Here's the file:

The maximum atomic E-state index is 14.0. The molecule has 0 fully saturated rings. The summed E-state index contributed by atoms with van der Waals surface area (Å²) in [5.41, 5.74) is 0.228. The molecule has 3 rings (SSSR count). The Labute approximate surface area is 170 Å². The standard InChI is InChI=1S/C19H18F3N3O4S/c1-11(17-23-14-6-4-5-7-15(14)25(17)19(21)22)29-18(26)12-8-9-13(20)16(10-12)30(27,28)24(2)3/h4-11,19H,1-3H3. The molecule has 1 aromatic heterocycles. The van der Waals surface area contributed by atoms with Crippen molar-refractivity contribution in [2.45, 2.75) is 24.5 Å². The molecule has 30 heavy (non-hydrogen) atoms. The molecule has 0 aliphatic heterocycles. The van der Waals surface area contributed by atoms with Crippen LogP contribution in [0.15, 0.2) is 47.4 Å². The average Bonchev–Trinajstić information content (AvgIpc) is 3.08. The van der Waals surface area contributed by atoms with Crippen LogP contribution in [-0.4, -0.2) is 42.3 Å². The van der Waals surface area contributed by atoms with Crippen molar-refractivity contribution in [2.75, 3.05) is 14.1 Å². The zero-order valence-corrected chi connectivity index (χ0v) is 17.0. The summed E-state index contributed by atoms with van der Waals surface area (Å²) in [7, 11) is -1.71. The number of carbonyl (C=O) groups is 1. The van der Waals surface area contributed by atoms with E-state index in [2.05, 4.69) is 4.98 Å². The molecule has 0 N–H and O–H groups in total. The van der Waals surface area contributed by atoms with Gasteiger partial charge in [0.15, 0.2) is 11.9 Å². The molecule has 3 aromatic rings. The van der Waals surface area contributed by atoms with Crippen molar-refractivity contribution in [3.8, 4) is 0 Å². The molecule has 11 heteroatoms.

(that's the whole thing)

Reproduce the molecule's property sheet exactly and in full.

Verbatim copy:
The maximum atomic E-state index is 14.0. The molecule has 0 fully saturated rings. The summed E-state index contributed by atoms with van der Waals surface area (Å²) in [5.41, 5.74) is 0.228. The molecule has 3 rings (SSSR count). The Labute approximate surface area is 170 Å². The standard InChI is InChI=1S/C19H18F3N3O4S/c1-11(17-23-14-6-4-5-7-15(14)25(17)19(21)22)29-18(26)12-8-9-13(20)16(10-12)30(27,28)24(2)3/h4-11,19H,1-3H3. The molecule has 1 aromatic heterocycles. The van der Waals surface area contributed by atoms with Crippen molar-refractivity contribution in [2.45, 2.75) is 24.5 Å². The molecule has 30 heavy (non-hydrogen) atoms. The molecule has 0 aliphatic heterocycles. The van der Waals surface area contributed by atoms with Crippen LogP contribution in [0.15, 0.2) is 47.4 Å². The average Bonchev–Trinajstić information content (AvgIpc) is 3.08. The van der Waals surface area contributed by atoms with Crippen LogP contribution in [-0.4, -0.2) is 42.3 Å². The van der Waals surface area contributed by atoms with Crippen molar-refractivity contribution in [2.75, 3.05) is 14.1 Å². The zero-order valence-corrected chi connectivity index (χ0v) is 17.0. The summed E-state index contributed by atoms with van der Waals surface area (Å²) in [7, 11) is -1.71. The number of carbonyl (C=O) groups is 1. The van der Waals surface area contributed by atoms with E-state index in [2.05, 4.69) is 4.98 Å². The molecule has 0 N–H and O–H groups in total. The van der Waals surface area contributed by atoms with Gasteiger partial charge in [0.15, 0.2) is 11.9 Å². The molecule has 3 aromatic rings. The van der Waals surface area contributed by atoms with Crippen molar-refractivity contribution in [3.8, 4) is 0 Å². The molecule has 11 heteroatoms.